A new wearable electronic device can reduce mobility issues for people living with Parkinson’s diseases, a team of researchers from a university in Ireland has found.
Engineers and scientists at NUI Galway working alongside clinical professionals from NHS Greater Glasgow and Clyde (NHSGGC) have carried out a clinical study which showed promise for the new device.
The research found that ‘fixed’ rhythmic sensory electrical stimulation (sES) designed to prevent movement abnormality, significantly reduced the time taken for a person with Parkinson’s disease to complete a walking task and the number of ‘freezing of gait’ episodes which occurred.
The study involved a group of people with Parkinson’s testing how effective the sES electronic device was in helping them to manage this debilitating motor symptom of Parkinson’s disease. The findings of the study were published in the Journal of Healthcare Engineering.
Professor Gearóid Ó Laighin and the research team from the Human Movement Laboratory in CÚRAM at NUI Galway have a programme of research developing a suite of unobtrusive, wearable electronic devices to help manage this debilitating motor symptom of Parkinson’s disease.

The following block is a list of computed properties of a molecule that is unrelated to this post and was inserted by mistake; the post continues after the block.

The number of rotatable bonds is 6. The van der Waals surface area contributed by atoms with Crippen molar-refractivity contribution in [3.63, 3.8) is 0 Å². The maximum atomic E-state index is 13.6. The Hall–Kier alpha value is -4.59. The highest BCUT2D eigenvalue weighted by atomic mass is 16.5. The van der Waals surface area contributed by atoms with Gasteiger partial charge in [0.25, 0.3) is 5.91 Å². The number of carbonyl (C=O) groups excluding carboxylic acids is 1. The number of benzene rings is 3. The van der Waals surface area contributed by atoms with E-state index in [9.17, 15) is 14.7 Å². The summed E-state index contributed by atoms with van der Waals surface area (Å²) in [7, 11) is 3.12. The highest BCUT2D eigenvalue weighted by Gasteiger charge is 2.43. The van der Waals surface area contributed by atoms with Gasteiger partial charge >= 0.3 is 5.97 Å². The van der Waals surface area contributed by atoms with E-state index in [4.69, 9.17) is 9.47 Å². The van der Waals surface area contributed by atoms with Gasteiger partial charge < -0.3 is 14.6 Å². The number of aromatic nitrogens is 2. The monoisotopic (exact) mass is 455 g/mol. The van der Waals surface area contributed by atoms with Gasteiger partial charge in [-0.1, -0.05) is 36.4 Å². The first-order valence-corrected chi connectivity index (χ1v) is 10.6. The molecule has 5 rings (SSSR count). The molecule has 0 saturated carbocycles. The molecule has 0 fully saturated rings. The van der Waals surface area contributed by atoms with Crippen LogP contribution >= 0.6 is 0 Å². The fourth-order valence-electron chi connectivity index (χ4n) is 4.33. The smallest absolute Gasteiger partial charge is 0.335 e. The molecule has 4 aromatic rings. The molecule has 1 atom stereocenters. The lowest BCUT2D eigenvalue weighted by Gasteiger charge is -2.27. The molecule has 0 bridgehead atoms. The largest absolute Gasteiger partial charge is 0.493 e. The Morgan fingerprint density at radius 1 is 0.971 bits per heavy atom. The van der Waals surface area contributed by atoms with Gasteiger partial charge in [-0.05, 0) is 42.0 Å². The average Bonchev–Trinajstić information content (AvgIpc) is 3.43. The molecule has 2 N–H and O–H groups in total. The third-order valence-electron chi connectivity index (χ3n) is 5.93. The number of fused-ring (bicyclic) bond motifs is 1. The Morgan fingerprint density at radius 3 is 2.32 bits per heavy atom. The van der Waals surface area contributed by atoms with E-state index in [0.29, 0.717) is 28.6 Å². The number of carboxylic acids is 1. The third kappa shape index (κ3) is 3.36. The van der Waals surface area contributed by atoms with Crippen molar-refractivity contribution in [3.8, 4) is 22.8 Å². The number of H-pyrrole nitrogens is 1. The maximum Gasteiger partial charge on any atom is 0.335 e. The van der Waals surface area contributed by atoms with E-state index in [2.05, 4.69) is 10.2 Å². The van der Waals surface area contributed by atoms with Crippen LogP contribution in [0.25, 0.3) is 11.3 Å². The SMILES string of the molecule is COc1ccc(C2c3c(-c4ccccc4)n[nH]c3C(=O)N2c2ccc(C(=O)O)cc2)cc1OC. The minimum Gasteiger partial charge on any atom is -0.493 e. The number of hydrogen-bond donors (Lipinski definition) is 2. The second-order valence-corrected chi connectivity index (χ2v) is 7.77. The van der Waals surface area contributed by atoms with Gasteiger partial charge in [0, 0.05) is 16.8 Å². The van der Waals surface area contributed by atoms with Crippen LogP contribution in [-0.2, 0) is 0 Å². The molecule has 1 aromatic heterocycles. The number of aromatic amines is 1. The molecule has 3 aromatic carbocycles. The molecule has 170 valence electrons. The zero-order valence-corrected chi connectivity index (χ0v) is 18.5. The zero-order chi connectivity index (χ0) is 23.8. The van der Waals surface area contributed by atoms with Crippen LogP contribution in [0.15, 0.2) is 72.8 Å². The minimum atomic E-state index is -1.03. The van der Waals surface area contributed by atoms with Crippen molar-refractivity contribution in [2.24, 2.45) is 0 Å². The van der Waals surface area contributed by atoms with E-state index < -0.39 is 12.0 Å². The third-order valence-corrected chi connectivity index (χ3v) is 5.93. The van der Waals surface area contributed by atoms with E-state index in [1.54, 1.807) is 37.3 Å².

As part of this work, the project team have developed a novel wearable electronic device worn around the waist, called ‘cueStim’, designed to prevent or relieve freezing of gait, commonly described by people with Parkinson’s, as a feeling as if their feet are stuck or glued to the floor preventing them from moving forward.
The condition gained prominence recently when Billy Connolly spoke of his fear of being unable to move freely on stage in his documentary Made in Scotland.
The comedian said: “I didn’t know how standing there would feel…I discovered that I got kinda rooted to the spot and became afraid to move. Instead of going away to the front of the stage and prowling along the front the way I used to do I stood where I was.”
NUI Galway’s co-investigator, Dr Leo Quinlan, from Physiology in the School of Medicine at NUI Galway, said: “These results are very encouraging as they show that cueStim reduced Freezing of Gait episodes and the time to complete a walking task in an independent clinical assessment with a pilot home-based study carried out by NHSGGC.”
Professor Gearóid Ó Laighin said: “We are now seeking additional clinical partners to work with NUI Galway in carrying out a comprehensive long-term clinical evaluation of cueStim in enhancing the quality of life of people with Parkinson’s disease through a funded programme of research.”
Image: A wearable electronic device, called ‘cueStim’, designed by researchers at NUI Galway to prevent or relieve Freezing of Gait, a movement abnormality associated with Parkinson’s disease. Photo credit: NUI Galway